AHRMA's most recent public statement says that the AMA's leadership has agreed to join AHRMA and meet with Mr. Iannucci in an attempt to resolve their dispute. No meeting has been scheduled with Mr. Iannucci, and we are certainly not a party to the dispute. We have only said that we would attend if both parties agreed that we could help them work out their differences. I am very disappointed that AHMRA is choosing to negotiate this issue publicly, because it does a disservice to their members, many of whom are also AMA members.
AM: Can you explain what is at issue, and how it arose?
RD: First, I want to acknowledge the role that AHMRA has played over the years in the growing popularity of historic motorcycle racing. Many racers participate in vintage racing, and these individuals are the reason why so many people are enthused about the sport today.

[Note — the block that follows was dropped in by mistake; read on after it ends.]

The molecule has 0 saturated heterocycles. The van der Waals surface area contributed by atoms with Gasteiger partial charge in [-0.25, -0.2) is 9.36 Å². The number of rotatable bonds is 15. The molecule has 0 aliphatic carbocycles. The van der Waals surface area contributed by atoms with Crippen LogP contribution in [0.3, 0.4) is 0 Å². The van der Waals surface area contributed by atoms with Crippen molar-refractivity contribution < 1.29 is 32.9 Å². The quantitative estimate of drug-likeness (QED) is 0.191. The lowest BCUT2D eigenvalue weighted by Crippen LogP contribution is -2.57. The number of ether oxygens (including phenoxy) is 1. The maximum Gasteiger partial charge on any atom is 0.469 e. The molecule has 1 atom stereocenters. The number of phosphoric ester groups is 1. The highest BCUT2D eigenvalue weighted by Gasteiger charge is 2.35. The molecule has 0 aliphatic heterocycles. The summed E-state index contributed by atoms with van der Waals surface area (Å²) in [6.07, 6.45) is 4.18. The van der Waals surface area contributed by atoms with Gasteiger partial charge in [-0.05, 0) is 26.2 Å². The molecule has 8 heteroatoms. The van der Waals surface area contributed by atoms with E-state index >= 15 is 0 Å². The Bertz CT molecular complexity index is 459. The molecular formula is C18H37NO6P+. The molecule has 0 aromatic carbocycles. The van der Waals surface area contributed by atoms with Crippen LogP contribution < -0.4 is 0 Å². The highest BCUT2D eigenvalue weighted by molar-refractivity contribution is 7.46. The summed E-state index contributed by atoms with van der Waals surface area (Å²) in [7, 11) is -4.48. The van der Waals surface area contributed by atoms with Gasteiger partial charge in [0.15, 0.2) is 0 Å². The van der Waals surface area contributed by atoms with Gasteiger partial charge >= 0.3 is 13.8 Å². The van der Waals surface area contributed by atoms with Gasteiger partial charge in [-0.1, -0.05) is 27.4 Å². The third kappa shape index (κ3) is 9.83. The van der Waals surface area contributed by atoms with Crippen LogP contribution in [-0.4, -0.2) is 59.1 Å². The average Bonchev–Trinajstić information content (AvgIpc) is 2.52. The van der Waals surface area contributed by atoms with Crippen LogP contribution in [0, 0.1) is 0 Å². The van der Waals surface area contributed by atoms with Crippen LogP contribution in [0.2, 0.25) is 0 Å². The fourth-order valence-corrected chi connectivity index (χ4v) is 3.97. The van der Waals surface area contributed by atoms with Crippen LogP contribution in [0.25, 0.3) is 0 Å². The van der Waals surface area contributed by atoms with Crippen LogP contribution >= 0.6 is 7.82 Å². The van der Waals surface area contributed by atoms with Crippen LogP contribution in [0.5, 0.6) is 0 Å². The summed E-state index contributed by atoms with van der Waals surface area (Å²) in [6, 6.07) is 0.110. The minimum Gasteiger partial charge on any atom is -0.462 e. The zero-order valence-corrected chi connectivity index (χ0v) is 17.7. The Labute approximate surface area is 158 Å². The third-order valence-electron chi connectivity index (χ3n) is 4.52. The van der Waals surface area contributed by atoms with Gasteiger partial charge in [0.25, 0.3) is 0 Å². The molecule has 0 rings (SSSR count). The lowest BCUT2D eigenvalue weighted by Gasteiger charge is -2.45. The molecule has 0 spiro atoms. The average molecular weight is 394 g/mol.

Mr. Iannucci's lawsuit was filed against AHMRA on behalf of himself and his team, Team Obsolete, in 2001. The AMA was named in the suit because we sanction AHRMA racing. The nature of the dispute has been written about extensively elsewhere. Sadly, the suit cast a shadow over the very future of AHRMA, which subsequently filed for bankruptcy.
In 2007, the bankruptcy court in Tennessee settled the financial claims between Mr. Iannucci and AHRMA. However, the AMA was left holding the bag for a dispute between the two parties that had nothing to do with us. This suit has cost AMA members three-quarters of a million dollars and, ironically, it was not even about money. That's just outrageous.